Acadian World Congress

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The Acadian World Congress, or Le Congrès Mondial Acadien, is a festival of Acadian and Cajun culture and history, held every five years. It is also informally known as the Acadian Reunion. Its creator was André Boudreau (1945-2005).[1]


The first congress was held in Moncton, New Brunswick in 1994, and the second was held in south Louisiana from July 31 to August 15, 1999. The 1999 event featured the reunions of over 80 Acadian families, three major concerts (Houma, Oak Alley Plantation, and Lafayette Cajundome), and academic conferences centered on economics, culture, women's issues, genealogy and genetics. The President and executive director of the 1999 event was Brian Gabriel Comeaux of Lafayette, LA.

2004 World Congress[edit]

The third congress, in 2004, was held jointly by several Nova Scotia communities in the ancestral Acadie region, and celebrated the 400th anniversary of the arrival of the first French-speaking settlers in Canada. As in the previous gatherings, musical festivals and theatrical productions displayed Acadian culture, and academics debated the meaning of Acadia in the 21st century. Debate topics included the best ways of preserving Acadian culture in an overwhelmingly English area, and what exactly an Acadian is in 2004. Some Acadians in the Maritimes do not recognize more recent immigrants as true Acadians. There was also a debate about whether the descendants of Acadians, who do not speak French, qualify (see Chiac language).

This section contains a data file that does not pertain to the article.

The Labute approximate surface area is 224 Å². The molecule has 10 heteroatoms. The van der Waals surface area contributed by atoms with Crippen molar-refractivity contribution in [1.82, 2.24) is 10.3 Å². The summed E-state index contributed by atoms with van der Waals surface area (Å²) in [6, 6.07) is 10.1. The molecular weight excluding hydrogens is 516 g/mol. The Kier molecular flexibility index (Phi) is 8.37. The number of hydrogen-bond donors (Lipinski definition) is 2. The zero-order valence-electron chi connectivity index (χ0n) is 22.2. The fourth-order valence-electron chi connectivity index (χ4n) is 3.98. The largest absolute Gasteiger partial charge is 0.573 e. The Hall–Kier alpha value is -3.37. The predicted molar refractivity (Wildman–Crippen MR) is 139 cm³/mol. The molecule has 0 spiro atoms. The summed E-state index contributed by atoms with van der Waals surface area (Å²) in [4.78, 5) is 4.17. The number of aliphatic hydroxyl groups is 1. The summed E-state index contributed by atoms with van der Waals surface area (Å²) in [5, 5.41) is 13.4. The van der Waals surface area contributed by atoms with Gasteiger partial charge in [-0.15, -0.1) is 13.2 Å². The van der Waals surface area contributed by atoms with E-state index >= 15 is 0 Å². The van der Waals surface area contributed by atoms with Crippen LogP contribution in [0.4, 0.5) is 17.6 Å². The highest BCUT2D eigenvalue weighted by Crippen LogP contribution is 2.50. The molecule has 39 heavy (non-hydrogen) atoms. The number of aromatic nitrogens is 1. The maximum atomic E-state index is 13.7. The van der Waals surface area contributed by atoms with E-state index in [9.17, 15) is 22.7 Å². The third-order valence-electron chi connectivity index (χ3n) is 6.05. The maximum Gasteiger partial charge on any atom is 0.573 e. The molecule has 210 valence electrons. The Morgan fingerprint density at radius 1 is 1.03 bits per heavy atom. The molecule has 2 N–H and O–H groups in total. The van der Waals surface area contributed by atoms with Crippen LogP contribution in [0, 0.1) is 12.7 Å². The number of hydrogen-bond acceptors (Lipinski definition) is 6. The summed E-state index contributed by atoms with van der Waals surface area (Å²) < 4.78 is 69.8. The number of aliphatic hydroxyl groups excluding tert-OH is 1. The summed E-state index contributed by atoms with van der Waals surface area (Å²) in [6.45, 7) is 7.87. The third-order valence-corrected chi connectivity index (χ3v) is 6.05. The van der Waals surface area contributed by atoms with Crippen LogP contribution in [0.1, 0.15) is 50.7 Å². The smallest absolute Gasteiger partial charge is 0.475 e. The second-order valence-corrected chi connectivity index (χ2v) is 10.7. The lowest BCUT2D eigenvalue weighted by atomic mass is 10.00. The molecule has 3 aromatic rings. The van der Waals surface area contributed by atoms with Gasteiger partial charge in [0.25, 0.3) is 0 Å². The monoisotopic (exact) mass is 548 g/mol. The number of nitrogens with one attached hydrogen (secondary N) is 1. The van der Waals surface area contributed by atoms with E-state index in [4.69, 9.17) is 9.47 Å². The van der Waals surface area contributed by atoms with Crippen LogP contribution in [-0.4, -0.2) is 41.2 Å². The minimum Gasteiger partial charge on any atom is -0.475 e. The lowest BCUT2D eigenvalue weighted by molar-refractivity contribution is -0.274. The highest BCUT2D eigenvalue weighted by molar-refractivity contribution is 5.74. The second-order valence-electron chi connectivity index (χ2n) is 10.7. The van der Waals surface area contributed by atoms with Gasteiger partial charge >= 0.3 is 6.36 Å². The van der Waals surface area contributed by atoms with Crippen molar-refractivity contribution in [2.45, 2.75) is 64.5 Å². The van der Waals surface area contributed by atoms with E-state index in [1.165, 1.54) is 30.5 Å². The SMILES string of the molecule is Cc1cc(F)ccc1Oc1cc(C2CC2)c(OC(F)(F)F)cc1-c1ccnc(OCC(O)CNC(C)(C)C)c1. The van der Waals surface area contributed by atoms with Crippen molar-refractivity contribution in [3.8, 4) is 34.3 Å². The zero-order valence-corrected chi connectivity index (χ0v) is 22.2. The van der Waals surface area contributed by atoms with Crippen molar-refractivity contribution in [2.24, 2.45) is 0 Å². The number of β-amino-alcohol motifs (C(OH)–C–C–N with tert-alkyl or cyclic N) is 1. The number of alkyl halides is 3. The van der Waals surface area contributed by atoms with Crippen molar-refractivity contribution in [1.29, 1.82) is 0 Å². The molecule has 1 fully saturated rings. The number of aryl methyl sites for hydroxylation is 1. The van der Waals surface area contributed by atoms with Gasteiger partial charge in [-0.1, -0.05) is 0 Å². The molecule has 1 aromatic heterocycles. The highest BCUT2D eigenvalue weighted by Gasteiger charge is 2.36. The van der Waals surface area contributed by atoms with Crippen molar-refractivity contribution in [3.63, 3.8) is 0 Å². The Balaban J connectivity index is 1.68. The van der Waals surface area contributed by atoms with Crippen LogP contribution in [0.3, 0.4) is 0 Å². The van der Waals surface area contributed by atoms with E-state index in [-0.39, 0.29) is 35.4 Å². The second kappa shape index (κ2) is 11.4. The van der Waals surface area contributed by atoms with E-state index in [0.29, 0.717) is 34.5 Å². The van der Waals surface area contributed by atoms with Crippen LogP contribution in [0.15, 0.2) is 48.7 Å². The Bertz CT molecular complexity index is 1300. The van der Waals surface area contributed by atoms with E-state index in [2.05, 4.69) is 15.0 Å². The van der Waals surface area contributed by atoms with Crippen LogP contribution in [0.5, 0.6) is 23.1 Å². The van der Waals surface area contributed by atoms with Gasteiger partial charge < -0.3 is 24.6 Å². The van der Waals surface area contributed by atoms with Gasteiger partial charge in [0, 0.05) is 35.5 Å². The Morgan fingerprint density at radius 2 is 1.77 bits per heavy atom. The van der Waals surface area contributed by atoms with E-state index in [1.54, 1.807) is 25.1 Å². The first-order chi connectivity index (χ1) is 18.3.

2009 World Congress[edit]

The 2009 Acadian World Congress was held in the Acadian Peninsula.

2014 World Congress[edit]

The 2014 Acadian World Congress was held along the Canada–United States border, co-hosted by Maine's Aroostook County in the United States and its neighbouring counties in Canada (Témiscouata in Quebec, and Victoria, Madawaska and Restigouche in New Brunswick).[2][3]


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